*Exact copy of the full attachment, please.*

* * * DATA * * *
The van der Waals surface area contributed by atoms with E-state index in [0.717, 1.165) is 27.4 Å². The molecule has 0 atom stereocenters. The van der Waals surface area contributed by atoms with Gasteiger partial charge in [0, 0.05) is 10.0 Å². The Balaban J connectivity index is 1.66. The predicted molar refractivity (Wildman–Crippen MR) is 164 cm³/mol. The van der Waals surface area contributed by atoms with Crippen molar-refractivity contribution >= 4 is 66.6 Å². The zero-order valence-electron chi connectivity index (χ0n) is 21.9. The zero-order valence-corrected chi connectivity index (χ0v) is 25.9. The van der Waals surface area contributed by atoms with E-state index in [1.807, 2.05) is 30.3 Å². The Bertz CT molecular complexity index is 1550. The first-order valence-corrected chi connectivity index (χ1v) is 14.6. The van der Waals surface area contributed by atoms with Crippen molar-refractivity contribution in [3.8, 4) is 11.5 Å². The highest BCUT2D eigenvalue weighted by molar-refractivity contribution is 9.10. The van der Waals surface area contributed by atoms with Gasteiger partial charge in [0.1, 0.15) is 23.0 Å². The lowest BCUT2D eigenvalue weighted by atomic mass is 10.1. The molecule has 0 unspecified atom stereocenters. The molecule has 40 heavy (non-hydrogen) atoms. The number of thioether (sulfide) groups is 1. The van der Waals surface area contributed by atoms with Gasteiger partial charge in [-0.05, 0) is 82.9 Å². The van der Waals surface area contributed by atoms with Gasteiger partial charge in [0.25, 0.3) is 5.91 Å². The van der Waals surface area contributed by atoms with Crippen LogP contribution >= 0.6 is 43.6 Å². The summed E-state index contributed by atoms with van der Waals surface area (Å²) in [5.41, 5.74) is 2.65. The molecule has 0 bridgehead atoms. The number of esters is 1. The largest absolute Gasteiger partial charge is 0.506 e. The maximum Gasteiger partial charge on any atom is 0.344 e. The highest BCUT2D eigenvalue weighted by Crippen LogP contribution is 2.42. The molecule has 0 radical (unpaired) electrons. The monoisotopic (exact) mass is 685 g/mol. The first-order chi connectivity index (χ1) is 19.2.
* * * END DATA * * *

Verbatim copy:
The van der Waals surface area contributed by atoms with E-state index in [0.717, 1.165) is 27.4 Å². The molecule has 0 atom stereocenters. The van der Waals surface area contributed by atoms with Gasteiger partial charge in [0, 0.05) is 10.0 Å². The Balaban J connectivity index is 1.66. The predicted molar refractivity (Wildman–Crippen MR) is 164 cm³/mol. The van der Waals surface area contributed by atoms with Crippen molar-refractivity contribution >= 4 is 66.6 Å². The zero-order valence-electron chi connectivity index (χ0n) is 21.9. The zero-order valence-corrected chi connectivity index (χ0v) is 25.9. The van der Waals surface area contributed by atoms with E-state index in [1.807, 2.05) is 30.3 Å². The Bertz CT molecular complexity index is 1550. The first-order valence-corrected chi connectivity index (χ1v) is 14.6. The van der Waals surface area contributed by atoms with Crippen molar-refractivity contribution in [3.8, 4) is 11.5 Å². The highest BCUT2D eigenvalue weighted by molar-refractivity contribution is 9.10. The van der Waals surface area contributed by atoms with Gasteiger partial charge in [0.1, 0.15) is 23.0 Å². The lowest BCUT2D eigenvalue weighted by atomic mass is 10.1. The molecule has 0 unspecified atom stereocenters. The molecule has 40 heavy (non-hydrogen) atoms. The number of thioether (sulfide) groups is 1. The van der Waals surface area contributed by atoms with Gasteiger partial charge in [-0.05, 0) is 82.9 Å². The van der Waals surface area contributed by atoms with Gasteiger partial charge in [0.25, 0.3) is 5.91 Å². The van der Waals surface area contributed by atoms with Crippen LogP contribution >= 0.6 is 43.6 Å². The summed E-state index contributed by atoms with van der Waals surface area (Å²) in [5.41, 5.74) is 2.65. The molecule has 0 bridgehead atoms. The number of esters is 1. The largest absolute Gasteiger partial charge is 0.506 e. The maximum Gasteiger partial charge on any atom is 0.344 e. The highest BCUT2D eigenvalue weighted by Crippen LogP contribution is 2.42. The molecule has 0 radical (unpaired) electrons. The monoisotopic (exact) mass is 685 g/mol. The first-order chi connectivity index (χ1) is 19.2.